Troubled Tokyo Olympics kick off amid pandemic fears
The most troubled Olympics in modern history finally got under way in Tokyo on Friday, struggling to emerge from the clutches of Covid-19 after a one-year postponement and following a build-up marred by scandal and controversy. Click on the player to watch FRANCE 24's special programme on the Games' kickoff.
The opening ceremony of the Tokyo Olympics began in a nearly empty stadium with pink fireworks bursting into the air after a countdown.
Japanese Emperor Naruhito and International Olympic Committee (IOC) President Thomas Bach, both masked, cheered on the athletes after bowing to each other before sitting down socially distanced.
"Today is a moment of hope. Yes, it is very different from what all of us imagined. But finally we are all here together," said Bach in the opening speech.
"You struggled. You persevered. You never gave up. Today you are making your Olympic dreams come true," he said.
Naruhito declared the Games open, with fireworks bursting over the stadium after he spoke.
Unlike his grandfather who opened the 1964 Games with a Japanese word that means "congratulations", Naruhito opted for a more neutral word in Japanese that is closer to "commemorate".
Japanese tennis star Naomi Osaka received the Olympic flame from a torch relay through the stadium and lit the Olympic cauldron.
After being passed from baseball legends to children, the torch was handed to Osaka, who walked to the base of the stage, which split open to reveal a set of stairs as the cauldron unfolded like a flower.
She then climbed the stairs and lit the cauldron as fireworks briefly illuminated the sky.
Let the Games begin 🔥— Olympics (@Olympics) July 23, 2021
Four-time major tennis champion Naomi Osaka has the honour of lighting the #Tokyo2020 Olympic cauldron.@naomiosaka, a battler on court, offers a symbol of hope for her home country #JPN#OpeningCeremony | #StrongerTogether pic.twitter.com/Ir01GZ5imn
Major absences, ‘Stop the Olympics’ protesters
The ceremony was marked by major absences, including former Prime Minister Shinzo Abe, who wooed the Games to Tokyo. Top sponsors also stayed away, highlighting strong opposition to the event in Covid-fatigued Japan.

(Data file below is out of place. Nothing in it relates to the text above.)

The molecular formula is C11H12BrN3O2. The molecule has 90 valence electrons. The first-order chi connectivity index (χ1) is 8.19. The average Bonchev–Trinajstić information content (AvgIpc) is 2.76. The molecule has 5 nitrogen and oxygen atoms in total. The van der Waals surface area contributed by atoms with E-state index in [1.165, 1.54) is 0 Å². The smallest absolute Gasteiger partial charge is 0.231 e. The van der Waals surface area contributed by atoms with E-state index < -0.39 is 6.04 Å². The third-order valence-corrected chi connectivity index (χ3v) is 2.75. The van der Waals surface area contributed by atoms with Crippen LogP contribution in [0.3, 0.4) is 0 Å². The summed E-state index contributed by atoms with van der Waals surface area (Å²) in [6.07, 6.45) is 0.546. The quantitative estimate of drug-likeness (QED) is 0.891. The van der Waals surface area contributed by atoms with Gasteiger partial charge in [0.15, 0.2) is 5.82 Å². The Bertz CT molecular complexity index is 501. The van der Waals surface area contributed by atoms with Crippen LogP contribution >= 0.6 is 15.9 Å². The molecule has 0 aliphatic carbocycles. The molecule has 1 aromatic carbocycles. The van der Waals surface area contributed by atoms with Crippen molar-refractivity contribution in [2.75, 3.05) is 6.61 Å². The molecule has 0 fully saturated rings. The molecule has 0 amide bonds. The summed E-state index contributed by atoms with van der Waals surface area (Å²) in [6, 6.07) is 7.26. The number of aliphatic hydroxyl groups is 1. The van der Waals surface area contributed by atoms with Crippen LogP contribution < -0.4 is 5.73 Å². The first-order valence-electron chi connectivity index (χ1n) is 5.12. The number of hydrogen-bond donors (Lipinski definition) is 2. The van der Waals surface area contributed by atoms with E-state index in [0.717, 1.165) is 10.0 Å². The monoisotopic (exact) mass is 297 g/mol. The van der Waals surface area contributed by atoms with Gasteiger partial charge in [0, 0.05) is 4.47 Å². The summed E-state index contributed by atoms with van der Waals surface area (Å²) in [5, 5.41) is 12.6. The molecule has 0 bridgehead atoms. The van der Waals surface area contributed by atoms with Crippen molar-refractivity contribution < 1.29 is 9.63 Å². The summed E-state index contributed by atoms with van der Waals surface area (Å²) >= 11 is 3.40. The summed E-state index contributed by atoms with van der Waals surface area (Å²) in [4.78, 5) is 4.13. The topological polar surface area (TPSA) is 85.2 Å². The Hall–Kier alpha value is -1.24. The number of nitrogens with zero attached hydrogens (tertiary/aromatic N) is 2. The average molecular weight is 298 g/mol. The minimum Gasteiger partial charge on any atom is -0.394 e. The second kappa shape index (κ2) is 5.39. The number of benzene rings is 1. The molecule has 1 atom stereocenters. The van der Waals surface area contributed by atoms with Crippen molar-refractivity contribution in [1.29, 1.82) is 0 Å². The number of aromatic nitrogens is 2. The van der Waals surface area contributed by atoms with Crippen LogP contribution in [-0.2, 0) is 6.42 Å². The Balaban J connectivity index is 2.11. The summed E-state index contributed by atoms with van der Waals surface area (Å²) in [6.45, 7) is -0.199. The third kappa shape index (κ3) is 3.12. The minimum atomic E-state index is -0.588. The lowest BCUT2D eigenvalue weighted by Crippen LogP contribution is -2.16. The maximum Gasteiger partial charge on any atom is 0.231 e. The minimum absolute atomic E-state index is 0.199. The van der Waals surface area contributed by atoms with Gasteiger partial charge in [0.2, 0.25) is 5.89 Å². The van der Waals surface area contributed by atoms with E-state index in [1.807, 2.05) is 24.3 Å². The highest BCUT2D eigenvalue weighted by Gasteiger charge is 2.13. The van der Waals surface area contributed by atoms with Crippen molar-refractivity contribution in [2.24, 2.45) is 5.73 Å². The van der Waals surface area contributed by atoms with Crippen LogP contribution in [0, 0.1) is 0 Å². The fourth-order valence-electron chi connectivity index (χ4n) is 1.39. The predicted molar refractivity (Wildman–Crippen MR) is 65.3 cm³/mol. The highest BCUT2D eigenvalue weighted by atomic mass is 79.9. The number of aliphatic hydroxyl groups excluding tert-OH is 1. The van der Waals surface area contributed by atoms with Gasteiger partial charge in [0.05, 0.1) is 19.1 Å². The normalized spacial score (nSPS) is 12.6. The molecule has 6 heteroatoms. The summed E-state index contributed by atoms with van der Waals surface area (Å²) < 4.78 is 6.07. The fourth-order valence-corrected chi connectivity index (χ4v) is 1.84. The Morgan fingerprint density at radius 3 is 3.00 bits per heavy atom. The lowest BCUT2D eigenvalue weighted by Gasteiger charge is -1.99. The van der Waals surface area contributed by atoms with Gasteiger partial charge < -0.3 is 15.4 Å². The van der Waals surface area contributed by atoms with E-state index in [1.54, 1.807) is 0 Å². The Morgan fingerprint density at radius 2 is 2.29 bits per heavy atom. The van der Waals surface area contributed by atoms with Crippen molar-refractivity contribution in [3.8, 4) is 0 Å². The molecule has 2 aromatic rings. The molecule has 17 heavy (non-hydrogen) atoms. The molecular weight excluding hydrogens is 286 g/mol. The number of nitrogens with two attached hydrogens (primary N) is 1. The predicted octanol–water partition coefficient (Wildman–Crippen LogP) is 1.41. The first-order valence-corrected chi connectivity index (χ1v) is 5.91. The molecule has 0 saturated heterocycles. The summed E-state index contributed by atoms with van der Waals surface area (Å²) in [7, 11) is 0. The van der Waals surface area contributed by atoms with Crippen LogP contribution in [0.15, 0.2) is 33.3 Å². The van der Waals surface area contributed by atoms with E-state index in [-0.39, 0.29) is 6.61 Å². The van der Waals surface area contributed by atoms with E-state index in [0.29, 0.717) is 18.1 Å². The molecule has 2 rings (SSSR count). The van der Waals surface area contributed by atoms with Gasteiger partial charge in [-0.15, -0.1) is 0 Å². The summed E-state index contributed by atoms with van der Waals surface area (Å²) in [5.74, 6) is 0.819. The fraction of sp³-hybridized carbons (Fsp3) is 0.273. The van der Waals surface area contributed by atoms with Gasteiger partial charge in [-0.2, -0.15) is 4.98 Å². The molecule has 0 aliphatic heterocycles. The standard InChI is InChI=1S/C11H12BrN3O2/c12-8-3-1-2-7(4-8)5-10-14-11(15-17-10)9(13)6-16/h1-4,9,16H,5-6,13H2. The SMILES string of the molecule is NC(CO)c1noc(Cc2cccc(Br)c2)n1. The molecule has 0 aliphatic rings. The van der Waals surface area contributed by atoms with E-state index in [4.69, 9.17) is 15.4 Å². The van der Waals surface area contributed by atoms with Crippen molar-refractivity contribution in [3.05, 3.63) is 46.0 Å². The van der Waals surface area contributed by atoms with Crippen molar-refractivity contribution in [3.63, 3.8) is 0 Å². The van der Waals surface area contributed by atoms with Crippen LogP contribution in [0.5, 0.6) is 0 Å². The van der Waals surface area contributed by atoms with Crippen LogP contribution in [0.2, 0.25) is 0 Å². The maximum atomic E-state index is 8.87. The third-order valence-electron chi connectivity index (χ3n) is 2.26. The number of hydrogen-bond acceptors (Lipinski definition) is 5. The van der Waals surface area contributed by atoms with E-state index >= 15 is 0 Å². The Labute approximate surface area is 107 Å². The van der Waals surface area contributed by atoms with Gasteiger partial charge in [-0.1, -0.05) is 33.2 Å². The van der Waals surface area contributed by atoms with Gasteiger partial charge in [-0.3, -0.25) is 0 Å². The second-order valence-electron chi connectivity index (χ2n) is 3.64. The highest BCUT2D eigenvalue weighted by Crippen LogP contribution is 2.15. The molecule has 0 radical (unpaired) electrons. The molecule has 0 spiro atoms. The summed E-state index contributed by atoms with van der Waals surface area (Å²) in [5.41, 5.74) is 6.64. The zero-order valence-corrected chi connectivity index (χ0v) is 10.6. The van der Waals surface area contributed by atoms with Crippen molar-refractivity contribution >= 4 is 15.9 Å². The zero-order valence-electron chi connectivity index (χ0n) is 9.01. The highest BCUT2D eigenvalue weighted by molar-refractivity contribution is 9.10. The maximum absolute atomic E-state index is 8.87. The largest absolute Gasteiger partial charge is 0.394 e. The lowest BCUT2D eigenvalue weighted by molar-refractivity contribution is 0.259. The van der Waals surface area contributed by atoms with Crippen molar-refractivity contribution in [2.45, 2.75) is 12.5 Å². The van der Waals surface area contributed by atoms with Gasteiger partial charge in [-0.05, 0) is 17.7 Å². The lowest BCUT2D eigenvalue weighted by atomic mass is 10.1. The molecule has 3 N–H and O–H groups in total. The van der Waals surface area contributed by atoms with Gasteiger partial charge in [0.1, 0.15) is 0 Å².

Hundreds of people protested around the venue yelling “Stop the Olympics”.
A vastly smaller number of athletes, about 20 per nation, marched in the teams' parade, with many flying in just before their competitions and due to leave shortly after to avoid infections.
Most of the national teams walked silently, some socially distanced, others clustering together in ways utterly contrary to organisers' hopes, waving enthusiastically to thousands of empty seats.
The opening video featured at the stadium recapped Japan's path to the Games and the challenges the world has faced since the selection of the Japanese capital as host in 2013.
The Japanese flag🇯🇵 has entered the Olympic stadium 🏟️ at the #Tokyo2020 #OpeningCeremony#UnitedByEmotion | #StrongerTogether | #Olympics pic.twitter.com/WjcL2zeX8U— #Tokyo2020 (@Tokyo2020) July 23, 2021
It showed how the Covid-19 epidemic struck in 2020, with lockdowns forcing the unprecedented postponement only four months before the Games were supposed to open, setting off a roller-coaster period of uncertainty and preparations in isolation for the athletes.
A moment of silence was held "for all those family and friends we have lost," especially to the coronavirus, and mention was made of the Israeli athletes slain at the 1972 Munich Games.